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Discussion Starter #1
My wife managed to damage the side wall on one of my Zoe's front tyres today. Then the problems started, having scraped the internet all afternoon it appears that Michelin have discontinued the Energy E-V tyres and the replacement tyre is the Primacy 4, 195/55/R16 91T XL. It's been recommended that I don't mix the Energy E-V tyre and the Primacy 4 on the same axle so that's 2 new tyres. I only changed them a couple of month's ago and have done less than 1000 miles on them - bugger!

Just the logistic problem of getting a jack under the car and the wheel to the tyre shop then the car there for the other tyre change now. I think I will have to drive the punctured wheel onto some wood to lift the front a little to get enough height to get my jack in. Fortunately it's behind a locked gate so I should be able to leave the car on an axle stand for an hour while I go to get the tyre fitted. Having phoned Renault assist I think it would be more trouble than it's worth to use them.
 

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That's annoying. Have you tried Camskill and Micheldever? They're massive distributors so if there is one knocking about they should be able to find it.
 

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Discussion Starter #3
I haven't tried them and now have paid for the Primacy 4's as I need to get the car back in the road.
 

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had an R240, got an R90, might get a ZE50
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Don't forget to keep the old good tyre as a spare or sell on
 

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It's been recommended that I don't mix the Energy E-V tyre and the Primacy 4 on the same axle so that's 2 new tyres.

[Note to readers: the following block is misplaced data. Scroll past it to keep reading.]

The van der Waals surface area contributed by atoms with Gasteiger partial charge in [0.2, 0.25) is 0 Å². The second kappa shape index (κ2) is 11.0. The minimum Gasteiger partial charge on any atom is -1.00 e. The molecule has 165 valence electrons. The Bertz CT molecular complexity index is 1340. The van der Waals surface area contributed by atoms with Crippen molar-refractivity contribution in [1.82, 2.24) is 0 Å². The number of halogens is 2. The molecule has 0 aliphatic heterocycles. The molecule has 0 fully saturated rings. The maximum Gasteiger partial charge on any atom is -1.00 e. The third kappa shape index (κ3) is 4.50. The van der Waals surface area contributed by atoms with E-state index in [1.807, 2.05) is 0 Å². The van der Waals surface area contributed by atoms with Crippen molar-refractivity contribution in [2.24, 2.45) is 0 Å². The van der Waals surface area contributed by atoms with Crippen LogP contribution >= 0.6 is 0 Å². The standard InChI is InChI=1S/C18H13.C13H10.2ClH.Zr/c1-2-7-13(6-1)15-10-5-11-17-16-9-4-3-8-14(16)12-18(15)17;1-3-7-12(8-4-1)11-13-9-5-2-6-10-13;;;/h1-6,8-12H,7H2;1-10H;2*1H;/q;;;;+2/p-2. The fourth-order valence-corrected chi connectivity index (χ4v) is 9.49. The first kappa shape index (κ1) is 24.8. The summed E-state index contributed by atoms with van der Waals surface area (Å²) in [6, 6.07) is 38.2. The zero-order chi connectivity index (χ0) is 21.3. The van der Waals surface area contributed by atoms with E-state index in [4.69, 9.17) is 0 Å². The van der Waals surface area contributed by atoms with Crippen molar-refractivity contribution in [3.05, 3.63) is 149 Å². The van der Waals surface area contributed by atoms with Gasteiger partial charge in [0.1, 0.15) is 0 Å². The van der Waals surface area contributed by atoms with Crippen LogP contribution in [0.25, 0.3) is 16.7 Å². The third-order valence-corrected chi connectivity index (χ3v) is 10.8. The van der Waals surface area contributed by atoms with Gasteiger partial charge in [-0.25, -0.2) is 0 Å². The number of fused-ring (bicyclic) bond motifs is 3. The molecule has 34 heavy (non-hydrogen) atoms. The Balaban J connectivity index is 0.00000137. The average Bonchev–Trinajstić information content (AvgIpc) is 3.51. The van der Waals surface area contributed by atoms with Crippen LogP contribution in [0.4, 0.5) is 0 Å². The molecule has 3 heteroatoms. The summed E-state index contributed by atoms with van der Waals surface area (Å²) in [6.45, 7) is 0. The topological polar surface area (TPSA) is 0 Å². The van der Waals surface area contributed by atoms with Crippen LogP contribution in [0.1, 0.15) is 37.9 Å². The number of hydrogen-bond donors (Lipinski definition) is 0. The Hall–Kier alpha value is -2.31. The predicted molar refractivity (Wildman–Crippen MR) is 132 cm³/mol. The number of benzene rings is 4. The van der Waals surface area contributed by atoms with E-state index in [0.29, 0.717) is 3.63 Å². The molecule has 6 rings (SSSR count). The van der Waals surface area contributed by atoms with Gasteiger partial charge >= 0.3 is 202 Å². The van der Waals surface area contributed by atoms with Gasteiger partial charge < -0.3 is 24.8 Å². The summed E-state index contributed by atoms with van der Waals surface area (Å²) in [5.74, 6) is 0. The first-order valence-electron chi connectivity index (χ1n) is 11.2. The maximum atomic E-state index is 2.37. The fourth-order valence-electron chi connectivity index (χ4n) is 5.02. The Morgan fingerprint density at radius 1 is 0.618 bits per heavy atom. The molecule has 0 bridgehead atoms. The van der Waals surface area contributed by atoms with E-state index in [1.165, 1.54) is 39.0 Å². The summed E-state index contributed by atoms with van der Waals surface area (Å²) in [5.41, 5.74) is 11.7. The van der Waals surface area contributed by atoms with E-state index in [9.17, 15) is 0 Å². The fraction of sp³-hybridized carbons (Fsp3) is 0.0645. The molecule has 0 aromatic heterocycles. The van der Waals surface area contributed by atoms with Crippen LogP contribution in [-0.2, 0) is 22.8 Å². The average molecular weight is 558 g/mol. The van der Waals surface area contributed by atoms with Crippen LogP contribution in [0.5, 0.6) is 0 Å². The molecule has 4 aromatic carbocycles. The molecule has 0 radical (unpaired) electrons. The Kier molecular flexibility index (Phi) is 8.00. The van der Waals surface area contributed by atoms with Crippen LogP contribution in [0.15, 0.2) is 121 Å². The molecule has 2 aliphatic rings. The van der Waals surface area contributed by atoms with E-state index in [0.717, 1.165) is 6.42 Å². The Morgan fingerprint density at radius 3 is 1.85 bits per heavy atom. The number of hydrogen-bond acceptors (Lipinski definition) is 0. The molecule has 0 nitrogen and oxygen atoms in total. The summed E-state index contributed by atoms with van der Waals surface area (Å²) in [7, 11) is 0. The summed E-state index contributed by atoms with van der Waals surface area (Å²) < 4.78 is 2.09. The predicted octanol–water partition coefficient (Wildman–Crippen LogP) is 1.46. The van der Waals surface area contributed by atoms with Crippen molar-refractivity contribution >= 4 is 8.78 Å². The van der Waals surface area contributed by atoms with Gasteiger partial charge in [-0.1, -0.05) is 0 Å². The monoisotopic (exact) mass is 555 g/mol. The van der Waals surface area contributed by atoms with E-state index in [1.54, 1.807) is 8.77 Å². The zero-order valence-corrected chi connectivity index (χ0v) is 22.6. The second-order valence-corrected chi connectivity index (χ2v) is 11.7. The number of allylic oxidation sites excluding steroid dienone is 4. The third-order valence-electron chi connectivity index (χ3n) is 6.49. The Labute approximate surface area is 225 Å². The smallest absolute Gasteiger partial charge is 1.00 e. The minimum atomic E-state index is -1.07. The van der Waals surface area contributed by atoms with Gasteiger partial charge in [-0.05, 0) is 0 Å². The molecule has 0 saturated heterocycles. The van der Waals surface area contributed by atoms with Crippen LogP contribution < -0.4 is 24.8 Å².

I bet they do, but unless your rallying the car you won’t notice any difference.

I ran an odd front (cheapo) tyre and never noticed.
 

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I bet they do, but unless your rallying the car you won’t notice any difference.

I ran an odd front (cheapo) tyre and never noticed.
Yes and no, its all about grip and how the car handles in the extremes.

I wouldn't change all 4, but at least keep the same tyre with around the same tread per axle.

The handling, especially in the wet will become unpredictable.

New tyres should always be fitted to the rear, regardless of which are the driving wheels for safety too.
 

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The handling, especially in the wet will become unpredictable.
Will it?

I never noticed. At least not any more than if say one tyre was older or more worn than another, which tends to happen on the Zoe due to uneven wear.

I never got the Zoe on a skid pan to check, but had plenty of driving on wet roads.

Of course most people who get their car into a skid-turn event wouldn't know what to do even if the tyres were all new and perfectly matched.
 

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Renault ZOE R135 ZE50 GTLine July 2020 (Sold: R90 ZE40 i Dynamic Nav June 2017)
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I bet they do, but unless your rallying the car you won’t notice any difference.